The process of creating a painting requires sincere focus from an artist. It’s like a dance of adding and subtracting, where the artist determines what a painting needs, and what should be taken out. Of course a work of art can be ruined by making poor decisions, or from overworking the image, but this needn’t hinder the artist. They just need to be willing to fail. If the artist can remain attentive, then the process can continue until the painting develops into the artwork it was meant to become.
Not long ago I decided to make a painting of a massive glacier meeting the sea. I don’t recall what initially compelled me to take on this subject, but as I had never painted anything like this before, it presented an interesting challenge. It was certainly a departure from the urban subject matter normally found in my work.
My initial idea was to have this glacier span the width of the painting, with icebergs breaking free and falling into the ocean. As the glacier melted, various large things like tractor trailer trucks, cargo ships, and jumbo jets would materialize out of the ice. These manmade objects would symbolize modern society and its ongoing reliance on fossil fuels, which has resulted in changing the earth’s climate. In other words, the devices responsible for warming the planet would be emerging from the ice, like actors onto a stage.
I created some initial studies to develop my composition. Although this was helpful, I quickly realized the immense size of a glacier would make even the largest container ship appear like a minuscule blip. I was apprehensive these elements would become lost in my painting, unless the canvas was over 15 or 20 feet across. This scale intimidated me, however. I didn’t know if I could successfully pull off such a large painting. As it happened, I had an adequately proportioned canvas, that was 6 feet wide, ready in my studio. It had been made for a different project, but was never used. This felt like a more manageable size. I thought by using this canvas, I could later scale up my image to a larger-sized painting.
After making a few small color studies to evaluate color options for the ice, water, and sky, I began working on the prepared canvas. I made the upper edge of my glacier curve in a swooping arc. I wanted the shape to convey a sense of looming over the viewer, and wrapping around them slightly, as if it were giving a hug. I thought this could be interesting as it would make the glacier appear inviting, yet slightly menacing.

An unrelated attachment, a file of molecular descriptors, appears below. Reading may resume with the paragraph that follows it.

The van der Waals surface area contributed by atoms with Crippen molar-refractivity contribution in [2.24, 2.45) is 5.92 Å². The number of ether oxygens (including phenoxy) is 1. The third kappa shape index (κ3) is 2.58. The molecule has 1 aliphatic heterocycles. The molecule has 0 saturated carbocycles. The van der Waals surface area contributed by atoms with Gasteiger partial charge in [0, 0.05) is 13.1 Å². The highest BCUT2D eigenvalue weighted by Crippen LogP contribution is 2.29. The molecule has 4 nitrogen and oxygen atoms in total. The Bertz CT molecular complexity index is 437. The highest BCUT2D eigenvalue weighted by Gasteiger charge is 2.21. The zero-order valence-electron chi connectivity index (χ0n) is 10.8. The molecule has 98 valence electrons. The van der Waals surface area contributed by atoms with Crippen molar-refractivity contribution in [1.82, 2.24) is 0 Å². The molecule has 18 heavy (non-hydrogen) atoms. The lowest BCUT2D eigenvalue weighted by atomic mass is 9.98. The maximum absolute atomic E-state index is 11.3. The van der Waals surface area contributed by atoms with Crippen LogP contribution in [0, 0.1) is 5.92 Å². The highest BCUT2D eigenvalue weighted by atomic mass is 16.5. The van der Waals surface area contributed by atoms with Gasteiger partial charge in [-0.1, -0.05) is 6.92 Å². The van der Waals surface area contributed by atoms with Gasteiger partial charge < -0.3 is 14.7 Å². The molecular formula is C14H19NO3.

At first this was to be a dark and moody image. I imagined a strange light falling across the glacier, as if it were lit from within, revealing the shadowy forms of ships, planes, and other objects frozen within the translucent ice. However the gold color I had used for my underpainting had me rethink this direction. I liked how the warm yellow paired so well with the teal blue of my glacier. It dawned on me that, if I made the sky feel warm and tropical, I could allude to the issue of climate change without needing to incorporate all of the vehicles in the ice.
After some further work I saw that I needed to make some changes. Although the salmon pink I had introduced to the sky looked nice, it just didn’t feel right. The colors were too reserved, so I changed the sky to an intense vermillion sunset. The profile of the glacier was also problematic. Its symmetry and uniform shape undermined the drama I wanted, so I gave the glacier a more ragged edge.
By this point I really loved how vibrant the painting had become. It felt almost electric. I knew I was getting close to completion, but something was missing. I couldn’t tell what was needed, so I stopped working on the piece for a while. After a hiatus of a few months, I revisited the painting and determined the glacier was lit too evenly. It needed more variety in tonal values, so I added some additional highlights and shadows to pump up the drama. I also finessed the ice to appear more translucent.
Here is the final painting. I call it Introductions. I like how this alludes to both the icebergs falling into the sea, and the uncharacteristic sky above the glacier, both of which hint at the issue of climate change. As with many of my paintings, this one evolved significantly over the course of its creation. I had abandoned using the manmade vehicles in the ice for the more subtle narrative device of a tropical sunset. I also altered the colors and composition to amplify the drama.
I’ve found that being receptive to changing a painting can often lead to interesting results. By not staying attached to an initial concept, there is room to discover new ideas as a painting develops. Often these ideas prove effective at producing a stronger piece of art. If the artist can be a flexible in this creative dance, then their art will always surprise and delight them.